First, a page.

The approach we suggest may allow, in a majority of suspected pneumonia episodes, the administration of earlier and more appropriate antibiotic therapy when needed, while avoiding, in part, unnecessary treatments. This approach may lead to improved outcome of patients, a lower risk of emergence of antibiotic resistance, and more appropriate use of resources. However, before extensive adoption, this strategy should be evaluated in a prospective trial, examining antibiotic use and patients' outcomes.

This work is dedicated to Cyrille Tancrède, recently deceased, for his constant, and enthusiastic encouragements and advice. The authors thank the nurses of the intensive care unit of the Institute Gustave-Roussy for their dedicated care and contribution to the conduct of this study: I. Rousseau, N. Torri-Piqueras, M. Courchinoux, C. Bec, D. Mathee, S. Vochelet, and M. Minet (principal nurse); and Mrs A. Morin for skillful secretarial assistance.

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20. Trouillet JL, Chastre J, Vuagnat A, Joly-Guillou ML, Combaux D, Dombret MC, Gibert CVentilator-associated pneumonia caused by potentially drug-resistant bacteria. Am J Respir Crit Care Med1571998531539
21. Johanson WG, Pierce AK, Sanford JP, Thomas DGNosocomial respiratory tract infection with gram-negative bacilli: the significance of colonization of the respiratory tract. Ann Intern Med771972701706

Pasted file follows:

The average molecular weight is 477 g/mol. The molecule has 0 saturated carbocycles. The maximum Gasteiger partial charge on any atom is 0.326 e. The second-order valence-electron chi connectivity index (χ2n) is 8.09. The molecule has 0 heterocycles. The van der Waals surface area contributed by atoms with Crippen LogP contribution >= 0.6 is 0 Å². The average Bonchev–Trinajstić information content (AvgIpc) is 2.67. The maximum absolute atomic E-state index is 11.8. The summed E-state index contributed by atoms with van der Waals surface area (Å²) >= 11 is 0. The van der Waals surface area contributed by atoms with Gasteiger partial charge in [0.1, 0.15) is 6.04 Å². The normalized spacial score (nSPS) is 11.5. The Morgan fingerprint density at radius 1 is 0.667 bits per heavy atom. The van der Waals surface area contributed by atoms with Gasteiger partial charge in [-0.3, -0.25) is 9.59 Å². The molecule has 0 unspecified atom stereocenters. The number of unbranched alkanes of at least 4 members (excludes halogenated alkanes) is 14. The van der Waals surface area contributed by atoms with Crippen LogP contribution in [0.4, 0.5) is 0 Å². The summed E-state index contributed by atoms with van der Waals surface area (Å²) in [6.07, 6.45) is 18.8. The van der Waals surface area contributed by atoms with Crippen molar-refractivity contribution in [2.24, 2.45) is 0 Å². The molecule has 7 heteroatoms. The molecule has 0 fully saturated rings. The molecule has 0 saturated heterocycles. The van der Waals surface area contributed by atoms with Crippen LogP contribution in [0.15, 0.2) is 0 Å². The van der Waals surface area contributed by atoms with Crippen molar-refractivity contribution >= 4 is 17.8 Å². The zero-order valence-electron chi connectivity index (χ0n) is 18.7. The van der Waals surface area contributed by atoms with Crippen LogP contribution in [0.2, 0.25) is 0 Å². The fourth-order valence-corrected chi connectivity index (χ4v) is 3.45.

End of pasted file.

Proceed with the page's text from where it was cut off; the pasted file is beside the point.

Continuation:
22. Delclaux C, Roupie E, Blot F, Brochard L, Lemaire F, Brun-Buisson CLower respiratory tract colonization and infection during severe acute respiratory distress syndrome: incidence and diagnosis. Am J Respir Crit Care Med156199710921098
23. Timsit JF, Misset B, Renaud B, Goldstein FW, Carlet JEffect of previous antimicrobial therapy on the accuracy of the main procedures used to diagnose nosocomial pneumonia in patients who are using ventilation. Chest108199510361040
Correspondence and requests for reprints should be addressed to François Blot, Service de Réanimation, 39 rue Camille Desmoulins, Institut Gustave Roussy, 94805 Villejuif, France. E-mail: